A Chicago federal judge has refused Google’s request to
delete a class action lawsuit accusing the tech titan of violating an Illinois
law by automatically creating and storing face scans of people in photos
uploaded to its cloud-based Google Photos service without first collecting
written authorization from those whose faces were scanned.
On Feb. 27, U.S. District Judge Edmond E. Chang sided with
Lindabeth Rivera and Joseph Weiss, named plaintiffs in the action, saying, to
date, Google had not done enough to short-circuit their claims under the
Illinois Biometric Information Privacy Act.
“It is conceivable that discovery will reveal that what Google
is actually doing does not fit within
the definition of biometric identifiers as interpreted by the Court,” Judge
Chang wrote. “Until that time, however, the Plaintiffs’ allegations must be
taken as true, and they adequately state a claim under the Privacy Act.”
Rivera and Weiss are represented in the action by attorneys
with the firms of Lite DePalma Greenberg LLC, of Chicago; Carey Rodriguez O’Keefe
Milian Gonya LLP, of Miami, Fla.; and Ahdoot & Wolfson PC, of West
The class action was first filed in March 2016, accusing the
Mountain View, Calif.-based Google of violating the Illinois BIPA when it
allegedly created and stored face scans of Illinois residents Rivera and Weiss,
without their consent, from photos that others uploaded onto Google’s photo
It is one of a number of cases brought by a number of
different plaintiffs and attorney firms alleging various tech companies,
including social media giant Facebook and photo sharing service Shutterfly,
violated the Illinois law by applying facial recognition technology to uploaded
and stored photos.
Under the Illinois law, which was enacted in 2008, private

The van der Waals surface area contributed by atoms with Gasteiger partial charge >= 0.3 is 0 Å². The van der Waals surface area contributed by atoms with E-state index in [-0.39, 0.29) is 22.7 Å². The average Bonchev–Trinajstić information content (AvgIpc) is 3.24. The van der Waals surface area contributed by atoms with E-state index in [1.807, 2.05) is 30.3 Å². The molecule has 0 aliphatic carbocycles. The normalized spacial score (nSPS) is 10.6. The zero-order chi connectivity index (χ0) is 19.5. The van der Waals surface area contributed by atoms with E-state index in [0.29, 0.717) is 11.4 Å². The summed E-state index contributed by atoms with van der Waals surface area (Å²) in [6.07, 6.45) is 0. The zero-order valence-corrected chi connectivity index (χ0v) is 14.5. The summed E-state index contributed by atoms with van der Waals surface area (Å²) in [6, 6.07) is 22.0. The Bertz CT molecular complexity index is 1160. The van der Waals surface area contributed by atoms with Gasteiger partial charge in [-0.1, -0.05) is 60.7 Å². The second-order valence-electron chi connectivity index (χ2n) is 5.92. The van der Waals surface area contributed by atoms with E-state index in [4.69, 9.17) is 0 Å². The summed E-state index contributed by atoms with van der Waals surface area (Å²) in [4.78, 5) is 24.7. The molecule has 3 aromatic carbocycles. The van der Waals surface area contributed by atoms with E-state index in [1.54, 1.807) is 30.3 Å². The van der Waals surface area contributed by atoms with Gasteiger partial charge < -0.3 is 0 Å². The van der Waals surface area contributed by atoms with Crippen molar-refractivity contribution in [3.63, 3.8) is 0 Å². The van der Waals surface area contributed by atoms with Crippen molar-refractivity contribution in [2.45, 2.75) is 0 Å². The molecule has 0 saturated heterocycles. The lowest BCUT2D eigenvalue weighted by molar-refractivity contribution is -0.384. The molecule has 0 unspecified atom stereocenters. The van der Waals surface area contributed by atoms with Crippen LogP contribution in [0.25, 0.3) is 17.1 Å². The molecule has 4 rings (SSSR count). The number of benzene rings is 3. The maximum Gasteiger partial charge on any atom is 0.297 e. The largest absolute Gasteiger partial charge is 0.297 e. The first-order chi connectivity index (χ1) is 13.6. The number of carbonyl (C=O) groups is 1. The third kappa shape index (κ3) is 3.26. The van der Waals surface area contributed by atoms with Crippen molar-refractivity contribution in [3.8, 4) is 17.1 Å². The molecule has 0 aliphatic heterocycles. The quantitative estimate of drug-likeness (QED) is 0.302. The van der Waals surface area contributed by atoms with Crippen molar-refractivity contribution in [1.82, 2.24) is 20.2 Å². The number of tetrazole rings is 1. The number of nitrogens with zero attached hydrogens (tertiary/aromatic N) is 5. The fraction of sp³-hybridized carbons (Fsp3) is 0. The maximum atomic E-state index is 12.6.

entities are barred from obtaining and possessing people’s biometric
identifiers without their consent. The law defines a biometric identifier as “any
personal feature that is unique to an individual, including fingerprints, iris
scans, DNA and ‘face geometry,’ among others,” and establishes biometric
information as “any information captured, converted, stored, or shared based on
a person’s biometric identifier used to identify an individual.”
According to the class action complaint, Google Photos has “created,
collected and stored” millions of “face templates or face prints – highly
detailed geometric maps of the face – from millions of Illinois residents, many
thousands of whom are not even enrolled in the Google Photos service,” using “sophisticated
facial recognition technology” to organize and group photos based on the people
The complaint noted the law allows for damages of $5,000 for
each intentional violation and $1,000 for each negligent violation, meaning Google
could be on the hook for millions of dollars in damages.
In response to the lawsuit, Google asked the judge to dismiss
the action, essentially arguing the law should not apply to such photographs,
and the Illinois state law cannot be applied across the country, under the U.S.
Constitution, as it would effectively force Google to comply everywhere with a
law enacted only in Illinois.
Judge Chang set aside Google’s arguments on the law’s scope
and constitutionality, saying those would be better left for a later time after
further discovery into the case could be conducted.
The judge, however, said, for now, the plaintiffs had
established Google’s face scans may have violated Illinois law.
And Chang said Google’s arguments crashed over the applicability
of the law to photos.
According to the judge’s opinion, Google had attempted to
argue the law should only apply to face scans generated in person, and not
scans generated from photos uploaded by users.
But, said the judge, the text of the law does not support
“Rivera and Weiss nowhere argue that the photograph itself
is the biometric identifier,” the judge wrote. “Indeed, if Google simply
captured and stored the photographs and did not measure and generate scans of
face geometry, then there would be no violation of the Act.”
The judge indicated he would set a discovery scheduled at
the case’s next hearing.
Google is represented in the action by the firm of Perkins
Coie LLP, of San Francisco, Seattle and Chicago.